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Queen of the Desert Movie Review

Queen of the Desert Movie Review

queen of the desert nicole kidman

Title: Queen of the Desert
Director: Werner Herzog
Cast: Nicole Kidman, James Franco, Damian Lewis, Robert Pattinson, Jay Abdo, Jenny Agutter, David Calder, Christopher Fulford.

Werner Herzog returns with an incredible story about a Victorian woman who became an inspiration for pioneering and influential females, by pursuing a different path than the one set by conventions.

‘Queen of the Desert’ is a chronicle of Gertrude Bell’s life, a traveller, writer, archaeologist, explorer, cartographer, and political attaché for the British Empire at the dawn of the twentieth century. After the documentary ‘Letters From Baghdad: A Film about Gertrude Bell,’ created by Zeva Oelbaum & Sabine Krayenbühl, the narrative feature with Nicole Kidman playing the titular role, portrays a compelling portrait of this extraordinary woman.

The life of the precocious daughter of a wealthy industrialist family from northern England, was a series of firsts. Gertrude Bell was the first woman to receive highest honours in Modern History at Oxford; the first person to climb all the peaks of the Engelhörner range in the Swiss Alps; the first woman to do a solo journey into the uncharted Arabian desert (travelling by camel for 1500 miles across Central Arabia in 1914); the first female Intelligence officer employed by the British Military.

The female Lawrence of Arabia drew the borders of Iraq, helped install its first king and established the Baghdad Museum of Antiquities. Gertrude Bell further advocated for Iraqi self-rule and openly criticised colonial policy.

As much gifted as she was in politics, she was as ill-fated in love. Her first suitor mysteriously went missing, whereas her second love belonged to another. Gertrude’s relationship with Henry Cadogan (James Franco), to whom she referred to as her spouse, remained lost to history for almost a hundred years. Whereas the letters between Bell and Charles “Richard” Doughty-Wylie (Damian Lewis) between 1913 and 1915 have been preserved as part of her collection.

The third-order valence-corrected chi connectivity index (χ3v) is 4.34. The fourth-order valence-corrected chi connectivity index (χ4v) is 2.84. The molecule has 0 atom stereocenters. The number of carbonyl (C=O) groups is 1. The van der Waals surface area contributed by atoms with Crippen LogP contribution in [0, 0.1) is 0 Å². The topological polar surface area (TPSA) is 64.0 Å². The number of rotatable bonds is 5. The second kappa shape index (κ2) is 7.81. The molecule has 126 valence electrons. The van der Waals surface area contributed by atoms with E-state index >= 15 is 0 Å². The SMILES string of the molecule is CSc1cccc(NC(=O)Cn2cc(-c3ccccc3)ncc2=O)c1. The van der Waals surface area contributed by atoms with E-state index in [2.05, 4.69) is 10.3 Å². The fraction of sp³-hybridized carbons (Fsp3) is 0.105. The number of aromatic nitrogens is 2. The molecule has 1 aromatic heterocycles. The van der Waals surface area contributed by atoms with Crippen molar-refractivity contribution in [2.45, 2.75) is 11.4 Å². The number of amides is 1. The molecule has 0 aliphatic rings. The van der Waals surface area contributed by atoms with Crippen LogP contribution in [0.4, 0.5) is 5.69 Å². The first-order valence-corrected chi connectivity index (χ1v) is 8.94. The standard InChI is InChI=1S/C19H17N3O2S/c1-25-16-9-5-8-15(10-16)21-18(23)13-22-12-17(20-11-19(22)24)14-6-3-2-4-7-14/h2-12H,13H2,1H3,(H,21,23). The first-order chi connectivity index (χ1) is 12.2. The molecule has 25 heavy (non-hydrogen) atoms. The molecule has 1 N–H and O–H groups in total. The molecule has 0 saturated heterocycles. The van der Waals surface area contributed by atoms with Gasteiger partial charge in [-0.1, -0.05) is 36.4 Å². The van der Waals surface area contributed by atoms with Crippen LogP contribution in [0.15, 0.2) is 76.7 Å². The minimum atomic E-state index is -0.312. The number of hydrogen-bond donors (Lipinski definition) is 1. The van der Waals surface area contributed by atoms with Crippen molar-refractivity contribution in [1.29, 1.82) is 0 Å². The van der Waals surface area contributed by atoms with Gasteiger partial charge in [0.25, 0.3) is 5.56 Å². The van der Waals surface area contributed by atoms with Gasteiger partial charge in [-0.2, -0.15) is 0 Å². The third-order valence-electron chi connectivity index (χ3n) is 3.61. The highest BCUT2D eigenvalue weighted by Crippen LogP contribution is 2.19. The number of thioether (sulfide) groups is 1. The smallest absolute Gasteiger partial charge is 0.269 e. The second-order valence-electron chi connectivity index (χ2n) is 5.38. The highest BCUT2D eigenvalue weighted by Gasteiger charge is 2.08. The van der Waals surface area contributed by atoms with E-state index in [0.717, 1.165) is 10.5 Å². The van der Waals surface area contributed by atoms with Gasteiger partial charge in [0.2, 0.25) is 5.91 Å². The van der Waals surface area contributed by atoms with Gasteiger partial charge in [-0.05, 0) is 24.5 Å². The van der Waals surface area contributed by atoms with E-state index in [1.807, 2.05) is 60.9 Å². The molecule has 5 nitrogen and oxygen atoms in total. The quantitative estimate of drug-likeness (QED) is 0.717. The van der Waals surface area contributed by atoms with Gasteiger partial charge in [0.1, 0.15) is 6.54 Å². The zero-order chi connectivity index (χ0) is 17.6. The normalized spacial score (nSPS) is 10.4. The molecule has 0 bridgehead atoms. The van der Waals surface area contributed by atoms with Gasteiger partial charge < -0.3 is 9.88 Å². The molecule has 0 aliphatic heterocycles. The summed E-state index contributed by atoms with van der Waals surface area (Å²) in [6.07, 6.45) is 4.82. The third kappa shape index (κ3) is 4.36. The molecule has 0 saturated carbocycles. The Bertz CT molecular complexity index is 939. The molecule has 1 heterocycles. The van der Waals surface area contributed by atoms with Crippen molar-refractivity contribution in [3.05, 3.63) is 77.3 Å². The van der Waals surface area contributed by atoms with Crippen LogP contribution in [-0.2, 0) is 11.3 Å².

However, Bell was compensated with strong friendships. For instance, T. E. Lawrence (Robert Pattinson) politely refused British Knighthood out of respect for Gertrude and their shared feeling that Britain had reneged on his promise of territorial integrity to King Faisal (Younes Bouab). Furthermore Gertrude Bell was fondly remembered by Bedouin, Persian and Arabic leaders as one of the foreigners who understood them best.

After being forgotten in the history books for so long, thanks to the cinematic medium, the Victorian adventurer reappropriates her rightful place amongst human beings.

Technical: B+
Acting: B+
Story: A
Overall: A- 
Written by: Chiara Spagnoli Gabardi

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Chiara Spagnoli Gabardi, is a film critic, culture and foreign affairs reporter, screenwriter, film-maker and visual artist. She studied in a British school in Milan, graduated in Political Sciences, got her Masters in screenwriting and film production and studied at the Lee Strasberg Theatre and Film Institute in New York and Los Angeles. Chiara’s “Material Puns” use wordplay to weld the title of the painting with the materials placed on canvas, through an ironic reinterpretation of Pop-Art, Dadaism and Ready Made. She exhibited her artwork in Milan, Rome, Venice, London, Oxford, Paris and Manhattan. Chiara works as a reporter for online, print, radio and television and also as a film festival PR/publicist. As a bi-lingual journalist (English and Italian), who is also fluent in French and Spanish, she is a member of the Foreign Press Association in New York, the Women Film Critics Circle in New York, the Italian Association of Journalists in Milan and the Federation of Film Critics of Europe and the Mediterranean. Chiara is also a Professor of Phenomenology of Contemporary Arts at IED University in Milan.

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